The dollar weakened for a second straight day as oil surged above $119 a barrel and Federal Reserve Bank of Dallas President Richard Fisher said inflation is starting to grip U.S. consumers.
The euro advanced 0.5 percent to $1.5988 at 1:07 p.m. in New York, from $1.5912 yesterday. It touched $1.6019, the highest since Europe's currency debuted in 1999. The euro traded at 164.32 yen, unchanged from yesterday. The dollar dropped 0.5 percent to 102.76 yen, from 103.27.
The 15-nation currency strengthened against the dollar as ECB governing council member Christian Noyer said policy makers will act to restrain consumer prices if inflation doesn't slow.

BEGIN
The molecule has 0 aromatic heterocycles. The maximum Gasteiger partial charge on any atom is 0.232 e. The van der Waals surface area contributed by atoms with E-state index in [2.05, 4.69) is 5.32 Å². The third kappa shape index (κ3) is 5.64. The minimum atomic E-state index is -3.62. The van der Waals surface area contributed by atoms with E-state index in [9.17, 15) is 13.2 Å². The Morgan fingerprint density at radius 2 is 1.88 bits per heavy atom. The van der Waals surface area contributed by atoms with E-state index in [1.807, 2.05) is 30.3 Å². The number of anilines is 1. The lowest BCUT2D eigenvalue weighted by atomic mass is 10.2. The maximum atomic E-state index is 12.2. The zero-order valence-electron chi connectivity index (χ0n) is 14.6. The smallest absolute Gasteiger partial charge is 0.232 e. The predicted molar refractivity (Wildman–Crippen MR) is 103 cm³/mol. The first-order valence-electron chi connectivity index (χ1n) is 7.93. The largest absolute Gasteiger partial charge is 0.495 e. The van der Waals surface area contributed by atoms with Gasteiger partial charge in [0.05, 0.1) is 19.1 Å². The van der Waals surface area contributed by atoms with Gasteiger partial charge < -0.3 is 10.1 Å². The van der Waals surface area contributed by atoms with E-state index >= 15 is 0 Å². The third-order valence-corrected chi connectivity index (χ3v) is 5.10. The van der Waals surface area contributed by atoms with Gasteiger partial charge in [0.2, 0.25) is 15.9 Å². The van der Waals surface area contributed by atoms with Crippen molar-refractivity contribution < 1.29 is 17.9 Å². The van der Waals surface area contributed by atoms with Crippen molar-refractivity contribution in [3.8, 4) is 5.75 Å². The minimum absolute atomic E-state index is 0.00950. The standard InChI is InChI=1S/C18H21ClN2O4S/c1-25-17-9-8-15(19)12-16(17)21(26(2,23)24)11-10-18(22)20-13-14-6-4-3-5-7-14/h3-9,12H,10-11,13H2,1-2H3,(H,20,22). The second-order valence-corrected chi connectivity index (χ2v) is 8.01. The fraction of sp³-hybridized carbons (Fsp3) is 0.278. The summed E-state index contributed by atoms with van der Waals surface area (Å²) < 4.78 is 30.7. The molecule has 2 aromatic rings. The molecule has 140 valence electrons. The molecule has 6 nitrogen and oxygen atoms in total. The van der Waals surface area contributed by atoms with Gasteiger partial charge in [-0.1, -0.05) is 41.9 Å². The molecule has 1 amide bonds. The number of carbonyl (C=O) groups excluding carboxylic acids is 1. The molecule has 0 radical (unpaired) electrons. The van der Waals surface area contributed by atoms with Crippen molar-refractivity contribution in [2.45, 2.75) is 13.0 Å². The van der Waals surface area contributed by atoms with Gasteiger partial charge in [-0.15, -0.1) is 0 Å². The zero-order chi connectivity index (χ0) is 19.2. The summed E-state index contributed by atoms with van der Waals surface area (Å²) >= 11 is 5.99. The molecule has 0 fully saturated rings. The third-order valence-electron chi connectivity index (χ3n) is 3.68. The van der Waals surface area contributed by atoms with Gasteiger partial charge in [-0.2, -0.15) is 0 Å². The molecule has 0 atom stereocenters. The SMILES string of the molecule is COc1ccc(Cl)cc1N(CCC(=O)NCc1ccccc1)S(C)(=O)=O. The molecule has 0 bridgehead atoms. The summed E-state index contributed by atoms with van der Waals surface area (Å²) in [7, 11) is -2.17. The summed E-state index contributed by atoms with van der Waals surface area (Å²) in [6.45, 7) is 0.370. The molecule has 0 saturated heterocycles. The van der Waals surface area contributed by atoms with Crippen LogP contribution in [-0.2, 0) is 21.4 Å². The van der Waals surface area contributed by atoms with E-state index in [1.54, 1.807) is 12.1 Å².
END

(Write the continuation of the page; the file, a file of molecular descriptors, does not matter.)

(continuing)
The euro has surged 1.4 percent in April and 9.7 percent this year against the dollar on speculation inflation will encourage the ECB to hold its target lending rate at a six-year high of 4 percent. A European Union report showed last week that annual inflation rose to a 16-year high of 3.6 percent in March.
The dollar extended its drop against the euro after a U.S. industry report showed sales of previously owned homes fell in March. Purchases dropped 2 percent to an annual rate of 4.93 million, from 5.03 million in February, the National Association of Realtors said today in Washington.